in the massive spiring woods, was in splendid vesture of universal white,
upon which the grand forest-edge was minutely repeated and covered with
a close sheet of snow flowers.
Some mosses grow luxuriantly upon the dead generations of their own
species. The common snow flowers belong to the sky and in storms are blown
about like ripe petals in an orchard. They settle on the ground--the bottom
of the atmospheric sea--like mud or leaves in a lake, and upon this soil,
this field of broken sky flowers, grows a luxuriant carpet of crystal vegetation
complete and ripe in a single night.
I never before knew that these mountain snow plants were so variable
and abundant, forming such bushy clumps and thickets and palmy, ferny groves.
Wading waist-deep I had fine opportunities for observing them, but they
shrink from human breath--not the only flowers which do so. Evidently not
made for man!--neither the flowers composing the snow which came drifting
down to us broken and dead, nor the more beautiful crystals which vegetate
A great many storms have come to the mountains since I passed them,
and there can hardly be less than ten feet at the altitude of Tamarack
and toward the summit still more.
The weather here is balmy now, and the falls are glorious. Three weeks
ago the thermometer at sunrise stood at 12°. I have repaired the mill
and dam, and the stream is in no danger of drying up and is more dammed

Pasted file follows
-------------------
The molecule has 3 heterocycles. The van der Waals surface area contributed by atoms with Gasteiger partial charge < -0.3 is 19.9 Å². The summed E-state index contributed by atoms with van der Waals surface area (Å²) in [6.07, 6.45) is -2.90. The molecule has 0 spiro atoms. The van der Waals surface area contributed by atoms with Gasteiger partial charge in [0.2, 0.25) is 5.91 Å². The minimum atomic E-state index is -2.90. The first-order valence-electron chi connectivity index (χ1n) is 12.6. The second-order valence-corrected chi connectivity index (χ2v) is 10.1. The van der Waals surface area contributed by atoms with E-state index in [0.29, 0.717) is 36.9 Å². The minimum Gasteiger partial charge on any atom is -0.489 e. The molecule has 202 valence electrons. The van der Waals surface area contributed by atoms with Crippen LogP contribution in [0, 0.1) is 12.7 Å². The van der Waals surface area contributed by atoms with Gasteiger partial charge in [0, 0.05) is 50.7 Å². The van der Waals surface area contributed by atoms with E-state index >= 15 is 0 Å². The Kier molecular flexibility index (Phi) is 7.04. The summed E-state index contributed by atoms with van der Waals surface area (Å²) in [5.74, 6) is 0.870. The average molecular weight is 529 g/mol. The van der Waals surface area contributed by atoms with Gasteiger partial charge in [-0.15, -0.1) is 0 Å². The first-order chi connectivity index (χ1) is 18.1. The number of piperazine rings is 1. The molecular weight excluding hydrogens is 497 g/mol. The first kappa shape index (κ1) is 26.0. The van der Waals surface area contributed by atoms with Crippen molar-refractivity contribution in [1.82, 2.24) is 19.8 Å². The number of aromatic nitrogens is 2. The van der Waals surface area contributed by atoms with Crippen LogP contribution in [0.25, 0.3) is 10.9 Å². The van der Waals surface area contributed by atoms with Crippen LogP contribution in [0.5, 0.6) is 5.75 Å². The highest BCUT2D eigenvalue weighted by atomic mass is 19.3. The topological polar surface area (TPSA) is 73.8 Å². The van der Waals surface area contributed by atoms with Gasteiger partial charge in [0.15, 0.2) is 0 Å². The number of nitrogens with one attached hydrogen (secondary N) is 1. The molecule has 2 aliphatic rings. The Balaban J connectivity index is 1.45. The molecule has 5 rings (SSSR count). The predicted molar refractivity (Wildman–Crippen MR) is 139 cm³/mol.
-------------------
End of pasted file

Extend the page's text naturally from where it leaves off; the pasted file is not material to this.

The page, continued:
To-day has been cloudy and rainy. Tissiack and Starr King are grandly
dipped in white cloud. I sent you my plants by express. I am sorry that
my Yosemite specimens were not with the others. I left a few notes with
Mrs. Yelverton when I left the Valley in the fall. I wish that you would
ask her, if you should see her, where she left it, as Mrs. Hutchings does
not know. . . .
I have been nearly blind since I crossed the snow. Give my kindest regards
to all your homeful, and to my friends. I am
Always yours most cordially J. M.
The following letter is of special interest because it contains a brief
description of the "hang-nest" attached to the west-end gable of the sawmill.
The included sketch is the only surviving pictorial record both of the
mill and of his retreat. The adventure of which he hesitated to tell his
sister had already been described in a letter to Mrs. Carr, but follows
here more logically the one to his sister. Both are striking revelations
of his nature enthusiasms at this time.
To Sarah Muir Galloway
In the Sawmill, Yosemite Valley
Dear Sister Sarah:
April 5th, 1871
This is one of the most surpassingly glorious of Yosemite days, and
I have suddenly thought to write you. We have rain and storm. The vast
column of the upper Yosemite Falls is swaying with wonderful ever-changing
forms of beauty, and all our mountain walls are wreathed in splendid clouds.
In some places a strip of muffy white cloud reaches almost from the bottom